By Tanko Mohammed
Offers by potential Nigerian investors have attracted Shoprite, South Africa’s biggest retail supermarket, to relinquish its stakes after 15 years of operation in Nigeria.
The decision to hand over its stakes to Nigerian investors is contained in a statement with the title, “Operational and Voluntary Trading Update (52 Weeks Ended June 28, 2020).
The company said in the statement of August 3, 2020 that, “Following approaches from various potential investors and in line with our re-evaluation of the Group’s operating model in Nigeria, the Board has decided to initiate a formal process to consider the potential sale of all, or a majority stake, in Retail Supermarkets Nigeria Limited, a subsidiary of Shoprite International Limited.
“As such, Retail Supermarkets Nigeria Limited may be classified as discontinued operation when Shoprite reports its results for the year. Any further updates will be provided to the market at the appropriate time,” the company explained.
Shoprite announced a 6.4 per cent increase $9.08 billion (R156.9 billion) in total sales of merchandise for the outgoing year despite the challenges posed by the COVID-19 pandemic.
While the company’s total sales of merchandise may be on the rise at home, it is struggling outside South Africa.
According to the report, the non-South Africa supermarket operation of the company, excluding Nigeria, contributed a paltry 11.6 per cent to the group sales.
The sales recorded by the company outside South Africa dipped by 1.4 per cent in the year under review, blaming the situation on the lockdown by many countries in Africa due to the coronavirus pandemic.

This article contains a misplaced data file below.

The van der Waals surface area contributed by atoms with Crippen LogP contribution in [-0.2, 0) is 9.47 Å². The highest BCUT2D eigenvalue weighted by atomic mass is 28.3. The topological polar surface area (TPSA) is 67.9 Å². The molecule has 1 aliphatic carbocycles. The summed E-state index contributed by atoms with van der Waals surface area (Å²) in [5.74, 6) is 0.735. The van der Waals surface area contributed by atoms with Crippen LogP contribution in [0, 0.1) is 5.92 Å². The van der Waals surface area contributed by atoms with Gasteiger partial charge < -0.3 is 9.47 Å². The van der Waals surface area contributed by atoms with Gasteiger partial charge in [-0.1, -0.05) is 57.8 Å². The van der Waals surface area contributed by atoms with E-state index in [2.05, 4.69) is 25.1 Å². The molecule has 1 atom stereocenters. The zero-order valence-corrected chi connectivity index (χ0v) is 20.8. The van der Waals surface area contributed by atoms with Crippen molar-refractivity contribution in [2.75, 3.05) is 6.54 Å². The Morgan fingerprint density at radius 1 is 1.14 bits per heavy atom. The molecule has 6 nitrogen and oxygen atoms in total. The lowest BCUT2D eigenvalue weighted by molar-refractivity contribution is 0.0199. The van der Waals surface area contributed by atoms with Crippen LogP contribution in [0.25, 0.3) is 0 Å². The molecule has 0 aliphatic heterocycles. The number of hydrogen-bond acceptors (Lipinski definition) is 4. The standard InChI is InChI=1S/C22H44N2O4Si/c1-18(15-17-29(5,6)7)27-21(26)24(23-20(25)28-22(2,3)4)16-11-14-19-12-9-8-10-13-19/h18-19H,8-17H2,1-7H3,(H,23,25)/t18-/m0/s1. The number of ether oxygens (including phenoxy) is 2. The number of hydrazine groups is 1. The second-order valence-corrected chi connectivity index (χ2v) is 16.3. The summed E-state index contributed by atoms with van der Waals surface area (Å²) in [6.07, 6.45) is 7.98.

“Second half constant currency sales growth of 6.3 per cent was significantly impacted by lockdown regulations across the 14 African countries in which we trade.
“Lockdown restrictions pertaining to store closures; social distancing; transport restrictions; the movement of people; trading hours; workforce limitations and trade in alcohol impacted various regions to differing degrees at different times.”
Shoprite came into Nigeria in December 2005 and now has a total of 26 stores in eight out of 36 states, including Federal Capital Territory, Abuja and with 99 per cent of the its 2,000 employees Nigerians.
Nigeria investors are reported to have been angling to buy into the Africa’s biggest retailer.
The decision of Shoprite has attracted a lot public reaction on twitter, with Senator Shehu Sani, saying: “If Shoprite wants to stay, they can stay: if they want to go, they can go, it will help local supermarkets to grow.’’
Mr Wale Adetona, said: “Shoprite’s mall-only strategy in Nigeria is faulted, and with growing competition from SuperSaver, Ebeano, D’prince, Hubmart and the rest, their market share will definitely decrease. When last did you buy anything from Shoprite?’’
“Asides the political bottlenecks and chaotic business strains associated with doing business in Nigeria, one other silent contributing factor why Shoprite is closing down, is staff theft. In 2017 alone, a sales girl stole N553 miullion, one month after securing the job. There are many, ‘’ Mr Samuel Otigba said.
Mr Onye Nkuzi also said that the exit of Shoprite from Nigeria “should tell you what you need to know about the size of the Nigerian consumer market and the economic incompetence of the present administration.
“Anyway, Leventis and Kingsway Stores suffered the same fate under a previous Buhari Administration.’’
Mr Koshiek Karan said Shoprite “ pulling out of Nigeria and launching a formal process to sell their stake’’ is a testimony that South African listed companies have found it challenging to do business in Nigeria.’’
There is no official reaction yet on the matter.